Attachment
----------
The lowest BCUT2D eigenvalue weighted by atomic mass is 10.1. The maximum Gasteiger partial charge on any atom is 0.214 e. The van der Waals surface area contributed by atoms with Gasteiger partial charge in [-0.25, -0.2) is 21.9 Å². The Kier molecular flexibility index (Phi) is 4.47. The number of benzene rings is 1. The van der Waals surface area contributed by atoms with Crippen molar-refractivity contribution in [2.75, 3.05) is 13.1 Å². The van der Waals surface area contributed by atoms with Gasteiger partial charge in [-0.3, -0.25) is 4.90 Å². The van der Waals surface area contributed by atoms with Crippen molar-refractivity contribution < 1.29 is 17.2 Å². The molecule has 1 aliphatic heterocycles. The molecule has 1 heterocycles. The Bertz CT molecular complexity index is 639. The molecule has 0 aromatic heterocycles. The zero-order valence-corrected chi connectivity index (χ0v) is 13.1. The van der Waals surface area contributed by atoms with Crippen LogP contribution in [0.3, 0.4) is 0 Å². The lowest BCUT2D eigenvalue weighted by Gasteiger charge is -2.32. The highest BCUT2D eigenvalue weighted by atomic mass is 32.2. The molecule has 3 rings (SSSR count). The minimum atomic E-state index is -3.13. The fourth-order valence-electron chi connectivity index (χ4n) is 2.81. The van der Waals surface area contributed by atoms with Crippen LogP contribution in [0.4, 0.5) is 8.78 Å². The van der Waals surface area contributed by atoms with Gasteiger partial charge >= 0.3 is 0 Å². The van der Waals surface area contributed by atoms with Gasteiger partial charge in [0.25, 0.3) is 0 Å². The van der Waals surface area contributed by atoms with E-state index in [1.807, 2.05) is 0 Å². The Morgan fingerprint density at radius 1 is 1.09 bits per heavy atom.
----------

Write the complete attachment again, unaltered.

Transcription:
The lowest BCUT2D eigenvalue weighted by atomic mass is 10.1. The maximum Gasteiger partial charge on any atom is 0.214 e. The van der Waals surface area contributed by atoms with Gasteiger partial charge in [-0.25, -0.2) is 21.9 Å². The Kier molecular flexibility index (Phi) is 4.47. The number of benzene rings is 1. The van der Waals surface area contributed by atoms with Crippen molar-refractivity contribution in [2.75, 3.05) is 13.1 Å². The van der Waals surface area contributed by atoms with Gasteiger partial charge in [-0.3, -0.25) is 4.90 Å². The van der Waals surface area contributed by atoms with Crippen molar-refractivity contribution < 1.29 is 17.2 Å². The molecule has 1 aliphatic heterocycles. The molecule has 1 heterocycles. The Bertz CT molecular complexity index is 639. The molecule has 0 aromatic heterocycles. The zero-order valence-corrected chi connectivity index (χ0v) is 13.1. The van der Waals surface area contributed by atoms with Crippen LogP contribution in [0.3, 0.4) is 0 Å². The lowest BCUT2D eigenvalue weighted by Gasteiger charge is -2.32. The highest BCUT2D eigenvalue weighted by atomic mass is 32.2. The molecule has 3 rings (SSSR count). The minimum atomic E-state index is -3.13. The fourth-order valence-electron chi connectivity index (χ4n) is 2.81. The van der Waals surface area contributed by atoms with Crippen LogP contribution in [0.4, 0.5) is 8.78 Å². The van der Waals surface area contributed by atoms with Gasteiger partial charge >= 0.3 is 0 Å². The van der Waals surface area contributed by atoms with Gasteiger partial charge in [0.25, 0.3) is 0 Å². The van der Waals surface area contributed by atoms with E-state index in [1.807, 2.05) is 0 Å². The Morgan fingerprint density at radius 1 is 1.09 bits per heavy atom.